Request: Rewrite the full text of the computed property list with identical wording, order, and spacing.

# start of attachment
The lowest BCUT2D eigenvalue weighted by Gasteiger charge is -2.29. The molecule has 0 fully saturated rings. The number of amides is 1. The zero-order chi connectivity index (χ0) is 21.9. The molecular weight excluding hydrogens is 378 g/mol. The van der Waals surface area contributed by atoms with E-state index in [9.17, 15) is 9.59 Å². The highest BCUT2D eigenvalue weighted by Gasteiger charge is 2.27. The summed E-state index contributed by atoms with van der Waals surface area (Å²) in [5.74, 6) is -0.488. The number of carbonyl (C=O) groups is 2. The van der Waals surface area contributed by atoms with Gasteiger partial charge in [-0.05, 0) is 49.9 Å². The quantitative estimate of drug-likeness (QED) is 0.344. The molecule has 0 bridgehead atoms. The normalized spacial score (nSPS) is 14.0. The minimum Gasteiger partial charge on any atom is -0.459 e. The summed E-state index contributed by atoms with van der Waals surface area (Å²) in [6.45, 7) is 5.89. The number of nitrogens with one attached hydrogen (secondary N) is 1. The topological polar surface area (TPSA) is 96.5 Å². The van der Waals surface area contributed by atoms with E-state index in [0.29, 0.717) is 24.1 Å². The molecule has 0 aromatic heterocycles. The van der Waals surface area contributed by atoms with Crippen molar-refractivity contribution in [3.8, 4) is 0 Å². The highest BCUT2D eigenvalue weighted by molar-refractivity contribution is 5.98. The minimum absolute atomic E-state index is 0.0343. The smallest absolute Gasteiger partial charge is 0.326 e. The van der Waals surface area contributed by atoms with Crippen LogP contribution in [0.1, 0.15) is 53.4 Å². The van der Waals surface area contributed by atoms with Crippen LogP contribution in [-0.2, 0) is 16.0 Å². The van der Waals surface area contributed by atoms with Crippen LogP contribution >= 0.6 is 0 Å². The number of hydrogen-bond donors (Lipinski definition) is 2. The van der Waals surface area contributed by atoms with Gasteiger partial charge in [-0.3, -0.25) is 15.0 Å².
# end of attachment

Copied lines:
The lowest BCUT2D eigenvalue weighted by Gasteiger charge is -2.29. The molecule has 0 fully saturated rings. The number of amides is 1. The zero-order chi connectivity index (χ0) is 21.9. The molecular weight excluding hydrogens is 378 g/mol. The van der Waals surface area contributed by atoms with E-state index in [9.17, 15) is 9.59 Å². The highest BCUT2D eigenvalue weighted by Gasteiger charge is 2.27. The summed E-state index contributed by atoms with van der Waals surface area (Å²) in [5.74, 6) is -0.488. The number of carbonyl (C=O) groups is 2. The van der Waals surface area contributed by atoms with Gasteiger partial charge in [-0.05, 0) is 49.9 Å². The quantitative estimate of drug-likeness (QED) is 0.344. The molecule has 0 bridgehead atoms. The normalized spacial score (nSPS) is 14.0. The minimum Gasteiger partial charge on any atom is -0.459 e. The summed E-state index contributed by atoms with van der Waals surface area (Å²) in [6.45, 7) is 5.89. The number of nitrogens with one attached hydrogen (secondary N) is 1. The topological polar surface area (TPSA) is 96.5 Å². The van der Waals surface area contributed by atoms with E-state index in [0.29, 0.717) is 24.1 Å². The molecule has 0 aromatic heterocycles. The van der Waals surface area contributed by atoms with Crippen molar-refractivity contribution in [3.8, 4) is 0 Å². The highest BCUT2D eigenvalue weighted by molar-refractivity contribution is 5.98. The minimum absolute atomic E-state index is 0.0343. The smallest absolute Gasteiger partial charge is 0.326 e. The van der Waals surface area contributed by atoms with Crippen LogP contribution in [0.1, 0.15) is 53.4 Å². The van der Waals surface area contributed by atoms with Crippen LogP contribution in [-0.2, 0) is 16.0 Å². The van der Waals surface area contributed by atoms with Crippen LogP contribution >= 0.6 is 0 Å². The number of hydrogen-bond donors (Lipinski definition) is 2. The van der Waals surface area contributed by atoms with Gasteiger partial charge in [-0.3, -0.25) is 15.0 Å².